‘Entrepreneurs key to fixing economy’
Politicians are not going to fix South Africa’s economy – rather we need to look to entrepreneurs.
These were the words of Professor Ronney Ncwadi during his inaugural lecture at Nelson Mandela University, where he received his full professorship on Tuesday.
Ncwadi, who was born in Kwazakhele in Port Elizabeth, dedicated his lecture, titled “The Entrepreneur as a Disequilibrating Factor in Economic Processes”, to his late mother and father.
Captivating the audience, which included academics, his siblings, wife and students, Ncwadi said he learnt to sell goods at a young age as his mother was an informal trader.
“My brothers and sisters and I would spend weekends packing oranges, apples, medicines and all kinds of goods to go and sell.
“I remember how I would partner with my sister to sell the goods, and my brother would go with us and he was very good. He would come home with all the goods sold.
“But my sister and I would come home having stolen some of the goods.
“That’s why I became an academic in this area instead,” Ncwadi said as the audience erupted in laughter.
NMU vice-chancellor Professor Sibongile Muthwa said Ncwadi’s lecture was timely as SA grapples with a stagnant global economy and the search for economic solutions is more pressing than before.
Outlining what she believed set Ncwadi’s work apart, Muthwa said: “It is bold and fresh and challenges longstanding traditions of economic theory and presents globally based newness of thought.”
Growing up in a home where his mother was an informal trader, Ncwadi, who is economics department head at NMU, developed a passion for the small business sector and this to a large extent influenced his post-graduate research in entrepreneurship.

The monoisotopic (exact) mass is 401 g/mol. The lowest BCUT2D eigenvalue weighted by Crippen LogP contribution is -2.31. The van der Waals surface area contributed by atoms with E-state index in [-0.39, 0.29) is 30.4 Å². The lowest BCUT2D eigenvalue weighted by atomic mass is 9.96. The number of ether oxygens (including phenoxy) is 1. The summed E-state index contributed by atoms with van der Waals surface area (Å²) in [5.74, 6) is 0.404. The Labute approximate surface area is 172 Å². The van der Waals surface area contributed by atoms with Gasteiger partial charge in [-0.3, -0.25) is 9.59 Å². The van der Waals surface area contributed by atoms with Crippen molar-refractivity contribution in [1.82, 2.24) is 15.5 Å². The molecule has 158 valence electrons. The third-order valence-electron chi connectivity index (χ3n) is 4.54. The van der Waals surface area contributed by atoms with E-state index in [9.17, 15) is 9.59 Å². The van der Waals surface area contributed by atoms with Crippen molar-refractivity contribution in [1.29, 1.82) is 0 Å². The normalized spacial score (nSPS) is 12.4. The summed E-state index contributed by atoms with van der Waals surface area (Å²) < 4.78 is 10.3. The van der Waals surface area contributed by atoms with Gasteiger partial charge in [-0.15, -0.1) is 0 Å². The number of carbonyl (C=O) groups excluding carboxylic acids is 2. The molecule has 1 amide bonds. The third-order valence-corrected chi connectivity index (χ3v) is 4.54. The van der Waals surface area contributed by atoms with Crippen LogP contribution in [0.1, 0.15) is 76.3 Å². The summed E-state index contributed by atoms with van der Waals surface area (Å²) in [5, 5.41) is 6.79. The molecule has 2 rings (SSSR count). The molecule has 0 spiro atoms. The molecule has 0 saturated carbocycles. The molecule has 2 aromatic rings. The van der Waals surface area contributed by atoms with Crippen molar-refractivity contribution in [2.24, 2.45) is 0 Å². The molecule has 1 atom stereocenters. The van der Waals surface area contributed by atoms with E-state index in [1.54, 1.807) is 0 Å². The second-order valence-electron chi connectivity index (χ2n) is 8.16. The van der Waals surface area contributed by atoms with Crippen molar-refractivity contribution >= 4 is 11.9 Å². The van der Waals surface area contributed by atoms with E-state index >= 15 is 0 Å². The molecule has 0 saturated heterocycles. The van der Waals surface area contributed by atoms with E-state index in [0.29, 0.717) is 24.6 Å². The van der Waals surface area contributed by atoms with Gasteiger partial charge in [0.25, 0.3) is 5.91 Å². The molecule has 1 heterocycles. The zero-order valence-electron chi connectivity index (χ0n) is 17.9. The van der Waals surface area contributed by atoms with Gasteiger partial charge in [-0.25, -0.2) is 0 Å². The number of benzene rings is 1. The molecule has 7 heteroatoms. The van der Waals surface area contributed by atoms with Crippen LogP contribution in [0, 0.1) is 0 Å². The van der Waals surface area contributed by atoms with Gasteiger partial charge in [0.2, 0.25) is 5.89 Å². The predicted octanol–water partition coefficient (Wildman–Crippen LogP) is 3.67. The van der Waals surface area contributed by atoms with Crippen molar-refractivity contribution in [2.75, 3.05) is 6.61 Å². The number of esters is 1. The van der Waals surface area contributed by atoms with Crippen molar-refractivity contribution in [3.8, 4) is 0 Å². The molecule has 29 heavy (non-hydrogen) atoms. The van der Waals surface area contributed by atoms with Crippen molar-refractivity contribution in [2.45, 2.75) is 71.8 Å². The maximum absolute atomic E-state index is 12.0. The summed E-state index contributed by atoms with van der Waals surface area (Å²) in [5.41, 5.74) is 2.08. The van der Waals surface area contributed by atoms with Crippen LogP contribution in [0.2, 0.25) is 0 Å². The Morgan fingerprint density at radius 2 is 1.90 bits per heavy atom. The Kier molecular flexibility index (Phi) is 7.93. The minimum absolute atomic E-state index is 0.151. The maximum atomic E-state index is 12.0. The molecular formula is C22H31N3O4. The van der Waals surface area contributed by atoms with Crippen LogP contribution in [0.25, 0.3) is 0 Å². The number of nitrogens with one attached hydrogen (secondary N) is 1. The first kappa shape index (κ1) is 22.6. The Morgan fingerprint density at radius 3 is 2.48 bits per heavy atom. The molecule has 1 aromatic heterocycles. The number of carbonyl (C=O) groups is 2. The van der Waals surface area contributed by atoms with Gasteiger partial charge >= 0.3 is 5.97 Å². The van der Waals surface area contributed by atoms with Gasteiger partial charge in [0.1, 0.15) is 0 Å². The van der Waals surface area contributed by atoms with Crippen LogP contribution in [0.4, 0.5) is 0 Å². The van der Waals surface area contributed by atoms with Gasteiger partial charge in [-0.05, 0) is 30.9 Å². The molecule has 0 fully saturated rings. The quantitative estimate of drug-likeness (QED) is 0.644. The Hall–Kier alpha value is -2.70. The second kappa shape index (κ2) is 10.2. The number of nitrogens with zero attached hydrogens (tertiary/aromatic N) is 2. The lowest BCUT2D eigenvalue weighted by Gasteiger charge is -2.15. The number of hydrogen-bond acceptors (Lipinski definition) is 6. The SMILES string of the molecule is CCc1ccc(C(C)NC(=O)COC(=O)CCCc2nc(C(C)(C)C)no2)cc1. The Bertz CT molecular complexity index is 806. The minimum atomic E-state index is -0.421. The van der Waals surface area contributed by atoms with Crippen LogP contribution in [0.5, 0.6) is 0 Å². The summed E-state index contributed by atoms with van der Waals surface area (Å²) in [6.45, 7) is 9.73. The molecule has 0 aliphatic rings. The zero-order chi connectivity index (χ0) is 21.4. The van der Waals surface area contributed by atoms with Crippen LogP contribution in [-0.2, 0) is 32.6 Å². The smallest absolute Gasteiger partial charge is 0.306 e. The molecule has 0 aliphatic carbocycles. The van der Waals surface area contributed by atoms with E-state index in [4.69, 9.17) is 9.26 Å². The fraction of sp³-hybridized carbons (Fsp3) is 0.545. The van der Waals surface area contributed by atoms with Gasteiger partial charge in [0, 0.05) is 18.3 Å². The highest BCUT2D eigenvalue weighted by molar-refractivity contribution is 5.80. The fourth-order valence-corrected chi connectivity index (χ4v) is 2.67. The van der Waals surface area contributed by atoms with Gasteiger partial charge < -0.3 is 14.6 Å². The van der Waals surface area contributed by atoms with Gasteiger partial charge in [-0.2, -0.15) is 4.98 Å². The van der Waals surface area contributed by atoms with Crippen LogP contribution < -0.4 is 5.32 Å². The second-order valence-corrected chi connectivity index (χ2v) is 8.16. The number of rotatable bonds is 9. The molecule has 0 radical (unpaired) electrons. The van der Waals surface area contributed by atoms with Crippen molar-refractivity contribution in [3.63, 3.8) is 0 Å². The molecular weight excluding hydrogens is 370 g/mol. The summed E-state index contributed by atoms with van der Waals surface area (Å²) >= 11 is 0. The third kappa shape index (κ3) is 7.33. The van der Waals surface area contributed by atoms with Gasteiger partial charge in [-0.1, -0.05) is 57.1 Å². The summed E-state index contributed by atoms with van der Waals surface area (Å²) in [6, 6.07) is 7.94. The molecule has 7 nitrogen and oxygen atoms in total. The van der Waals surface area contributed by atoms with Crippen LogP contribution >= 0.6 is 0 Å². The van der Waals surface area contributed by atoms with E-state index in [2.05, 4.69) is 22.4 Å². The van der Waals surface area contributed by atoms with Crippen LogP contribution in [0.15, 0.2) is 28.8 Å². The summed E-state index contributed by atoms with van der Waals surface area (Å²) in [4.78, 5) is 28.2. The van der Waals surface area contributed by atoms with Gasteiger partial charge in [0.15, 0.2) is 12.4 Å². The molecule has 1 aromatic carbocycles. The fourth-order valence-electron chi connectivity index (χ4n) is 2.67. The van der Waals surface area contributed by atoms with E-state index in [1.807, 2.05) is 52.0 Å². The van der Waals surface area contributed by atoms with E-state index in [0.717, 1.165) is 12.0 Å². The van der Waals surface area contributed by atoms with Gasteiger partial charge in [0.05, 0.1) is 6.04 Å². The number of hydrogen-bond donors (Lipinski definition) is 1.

He serves as a co-chair for the Pan-African entrepreneurship research editorial committee in the United States and is a member of the Brics academic forum as well as the Athens Institute for Education and Research in Greece.
Ncwadi has successfully supervised numerous honours treatises, 54 masters’ qualifications and 11 PhDs.
During his lecture, Ncwadi highlighted frightening realities in SA’s economy, particularly emphasising the growing trend in youth unemployment.
“Poverty and inequality are rising on an annual basis. The gap between the rich and poor is widening – not just in SA but also abroad,” Ncwadi said.
“Every year, we have students who walk the stage to get their degrees and then we ask ourselves, where are these students going to next?
“There is a big cry of unemployed graduates across the world and at the same time, the labour absorption capacity is declining. This means the ability for the formal sector to absorb labour is diminishing.”
But he said through extensive research he had found that many young people would prefer to remain unemployed than start their own businesses.
While studying the township economy, he found that his results were not far from the truth reflected by Stats SA.
“The reality that we see in the township economy is that once big thriving businesses today are lying in ruins. The irony is that these businesses thrived in the time when apartheid was rough and hard.
“Since 1994, we saw a decline of black-owned township businesses. So we ask the question, what happened?”
Ncwadi said the key to unlocking true entrepreneurial potential was through crushing demand and supply equilibrium through innovation.
The global economy required entrepreneurs who dared to be different, he said.
“Find that one thing that makes you different from your next-door neighbour,” he said...